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(spiders), an order of arthropods of the class Arachnoidea. The arthropods are from 0.7 mm to 11 cm long. The coloration is extremely diverse. The body consists of a cephalothorax and an abdomen, which are joined by a short pedicel.
The cephalothorax is covered with a carapace, whose anterior portion usually bears eight eyes. There are six pairs of appendages. The first pair are talonlike chelicerae, having ducts of poison glands that open near the fangs. The second pair are pedipalpi; in males the terminal joints of the pedipalpi are converted into copulative organs. The remaining four pairs are clawed walking legs.
The abdomen generally is not segmented; in a few of the most primitive spiders (Lithistius) the abdomen is composed of 11 segments. Beneath the anterior part of the abdomen are located the openings of the anterior pair of book lungs; a bit farther back are situated the openings of a second pair of lungs (tetrapneumo-nous spiders) or the spiracles of the trachea (dipneumonous spiders). One to four pairs of spinnerets—modified abdominal legs—are situated on the posterior portion of the abdomen. The numerous ducts of the silk glands open at the tips of the spinnerets.
Spiders are found in a great variety of habitats. All but the water spider are land dwellers. Spiders are nocturnal animals; only a few are active by day. There are extremely motile spiders, which do not construct permanent nests and shelters. Other spiders are only slightly motile and live in snares or in burrows and lairs.
Spiders have senses of touch, sight, olfaction, and hearing. They are able to perceive vibration and tension of the web threads. Their eyes are usually only capable of discerning the size and movement of objects. All spiders are predators, feeding mainly on insects that are entangled in the web. After killing and usually crushing its prey, the spider injects it with digestive juices, which rapidly liquefy the prey’s tissues. The liquid food is dispatched to the intestinal tract by a special sucking stomach.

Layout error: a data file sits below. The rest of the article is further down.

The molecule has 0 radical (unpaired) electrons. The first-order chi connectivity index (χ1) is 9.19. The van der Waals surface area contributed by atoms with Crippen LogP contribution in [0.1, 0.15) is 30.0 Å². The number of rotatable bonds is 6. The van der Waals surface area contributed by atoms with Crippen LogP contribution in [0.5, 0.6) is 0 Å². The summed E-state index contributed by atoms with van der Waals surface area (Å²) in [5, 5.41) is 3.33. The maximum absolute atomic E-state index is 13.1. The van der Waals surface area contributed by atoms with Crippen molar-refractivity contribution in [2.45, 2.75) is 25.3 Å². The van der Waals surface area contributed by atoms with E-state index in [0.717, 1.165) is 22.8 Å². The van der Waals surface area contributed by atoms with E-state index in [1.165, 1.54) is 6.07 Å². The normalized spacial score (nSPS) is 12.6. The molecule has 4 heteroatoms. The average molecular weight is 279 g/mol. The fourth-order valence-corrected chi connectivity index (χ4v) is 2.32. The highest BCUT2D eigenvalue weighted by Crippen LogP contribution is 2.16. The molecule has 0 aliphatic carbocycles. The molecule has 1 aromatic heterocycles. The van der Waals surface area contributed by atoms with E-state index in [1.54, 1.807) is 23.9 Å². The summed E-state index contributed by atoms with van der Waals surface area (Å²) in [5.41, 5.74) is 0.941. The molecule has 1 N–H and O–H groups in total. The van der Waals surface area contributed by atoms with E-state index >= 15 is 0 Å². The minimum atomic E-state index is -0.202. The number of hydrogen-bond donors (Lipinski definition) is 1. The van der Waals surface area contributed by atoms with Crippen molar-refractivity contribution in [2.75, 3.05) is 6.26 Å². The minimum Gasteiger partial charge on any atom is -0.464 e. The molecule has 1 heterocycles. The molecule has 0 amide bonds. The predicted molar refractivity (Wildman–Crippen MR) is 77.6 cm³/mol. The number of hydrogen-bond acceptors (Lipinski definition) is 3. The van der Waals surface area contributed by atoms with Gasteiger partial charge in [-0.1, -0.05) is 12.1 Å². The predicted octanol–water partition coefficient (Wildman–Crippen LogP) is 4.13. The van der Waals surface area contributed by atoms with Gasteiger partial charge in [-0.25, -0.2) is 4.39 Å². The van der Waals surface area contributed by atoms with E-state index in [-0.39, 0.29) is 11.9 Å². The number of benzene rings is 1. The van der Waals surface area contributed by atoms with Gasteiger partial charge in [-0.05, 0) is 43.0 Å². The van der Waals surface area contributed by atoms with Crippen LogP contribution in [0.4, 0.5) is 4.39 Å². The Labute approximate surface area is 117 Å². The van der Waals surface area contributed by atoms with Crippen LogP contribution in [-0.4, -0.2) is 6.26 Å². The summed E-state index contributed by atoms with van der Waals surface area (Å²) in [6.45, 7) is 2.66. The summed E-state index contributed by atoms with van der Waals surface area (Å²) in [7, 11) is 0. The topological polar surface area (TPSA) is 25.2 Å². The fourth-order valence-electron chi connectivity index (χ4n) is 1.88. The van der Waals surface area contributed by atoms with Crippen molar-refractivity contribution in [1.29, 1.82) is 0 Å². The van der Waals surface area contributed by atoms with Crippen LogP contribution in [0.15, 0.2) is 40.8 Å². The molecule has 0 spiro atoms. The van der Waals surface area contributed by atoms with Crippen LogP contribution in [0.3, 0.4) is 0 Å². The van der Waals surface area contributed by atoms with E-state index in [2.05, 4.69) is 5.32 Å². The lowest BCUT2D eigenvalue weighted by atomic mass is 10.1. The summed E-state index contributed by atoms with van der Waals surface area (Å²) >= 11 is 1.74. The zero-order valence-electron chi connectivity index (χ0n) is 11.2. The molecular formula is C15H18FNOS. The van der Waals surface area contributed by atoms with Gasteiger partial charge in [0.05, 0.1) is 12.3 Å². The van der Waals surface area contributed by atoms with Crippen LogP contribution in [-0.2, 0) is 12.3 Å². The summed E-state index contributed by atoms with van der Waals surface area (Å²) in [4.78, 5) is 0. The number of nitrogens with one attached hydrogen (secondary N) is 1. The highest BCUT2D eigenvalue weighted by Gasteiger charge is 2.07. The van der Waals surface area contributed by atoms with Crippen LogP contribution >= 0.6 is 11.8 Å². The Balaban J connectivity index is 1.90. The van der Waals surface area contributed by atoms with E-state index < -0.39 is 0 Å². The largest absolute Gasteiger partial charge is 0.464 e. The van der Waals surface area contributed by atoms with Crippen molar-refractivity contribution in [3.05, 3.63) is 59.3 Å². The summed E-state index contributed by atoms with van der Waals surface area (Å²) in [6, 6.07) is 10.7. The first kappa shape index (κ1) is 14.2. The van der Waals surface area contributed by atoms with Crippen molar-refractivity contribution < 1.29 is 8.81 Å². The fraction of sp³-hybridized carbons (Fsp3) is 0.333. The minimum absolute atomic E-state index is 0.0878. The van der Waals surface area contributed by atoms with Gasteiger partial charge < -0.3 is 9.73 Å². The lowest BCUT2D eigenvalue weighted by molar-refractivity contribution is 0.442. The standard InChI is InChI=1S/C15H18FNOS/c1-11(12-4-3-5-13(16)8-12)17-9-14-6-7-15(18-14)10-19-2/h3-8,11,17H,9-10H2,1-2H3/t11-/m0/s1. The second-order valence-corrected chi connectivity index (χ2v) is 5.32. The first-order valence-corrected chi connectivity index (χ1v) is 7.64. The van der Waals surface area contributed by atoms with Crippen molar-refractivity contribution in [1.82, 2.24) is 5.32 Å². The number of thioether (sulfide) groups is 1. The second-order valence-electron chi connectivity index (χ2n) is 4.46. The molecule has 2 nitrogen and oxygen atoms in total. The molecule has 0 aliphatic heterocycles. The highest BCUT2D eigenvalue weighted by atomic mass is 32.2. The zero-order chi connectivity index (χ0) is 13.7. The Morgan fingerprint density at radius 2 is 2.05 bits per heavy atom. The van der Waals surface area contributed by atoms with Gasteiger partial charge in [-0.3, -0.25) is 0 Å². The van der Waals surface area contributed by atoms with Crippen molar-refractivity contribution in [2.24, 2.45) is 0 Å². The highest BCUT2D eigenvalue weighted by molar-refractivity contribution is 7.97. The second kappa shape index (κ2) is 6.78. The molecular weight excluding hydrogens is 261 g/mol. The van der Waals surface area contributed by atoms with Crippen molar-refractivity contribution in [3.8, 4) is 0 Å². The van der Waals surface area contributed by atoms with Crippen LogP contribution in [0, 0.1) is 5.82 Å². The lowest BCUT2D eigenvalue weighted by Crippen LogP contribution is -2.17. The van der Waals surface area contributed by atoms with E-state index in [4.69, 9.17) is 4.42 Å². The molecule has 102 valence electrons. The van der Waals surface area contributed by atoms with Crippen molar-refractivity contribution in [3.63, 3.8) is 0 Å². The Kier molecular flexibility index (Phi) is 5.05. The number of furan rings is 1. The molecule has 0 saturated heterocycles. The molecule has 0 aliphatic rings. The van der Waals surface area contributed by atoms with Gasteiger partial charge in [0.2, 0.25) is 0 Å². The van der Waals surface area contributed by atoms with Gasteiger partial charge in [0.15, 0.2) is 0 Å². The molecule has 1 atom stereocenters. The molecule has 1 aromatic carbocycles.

Among spiders, the sexes are separate. Males are often substantially smaller than females. Before mating, the male spins a small webbed “hammock” on which he excretes a drop of semen; he then places his bent pedipalpi under the hammock and fills them with the permeated semen. The ova are usually deposited in spider cocoons that the female carries with her or guards until the emergence of the young spiders.
The order embraces approximately 21,000 species. In the USSR there are about 2,000 species. Spiders are divided into three suborders: Liphistiomorphae, Mygalomorphae, and Araneomorphae. All tetrapneumonous spiders belong to the first two suborders. The overwhelming majority of spiders, including the house spider (Tegenaria derhami), water spider, cross spider, tarantula, and karakurt, belong to the suborder Araneomorphae (dipneumonous spiders). Many spiders destroy harmful insects, including the cotton root aphid, the shield bug, and malaria mosquitoes. Some, mainly tropical, spiders are poisonous and dangerous to domestic animals and humans. Among the spiders of the USSR, the South Russian tarantula and, especially, the karakurt are poisonous.
REFERENCESSee references under .
A. V. IVANOV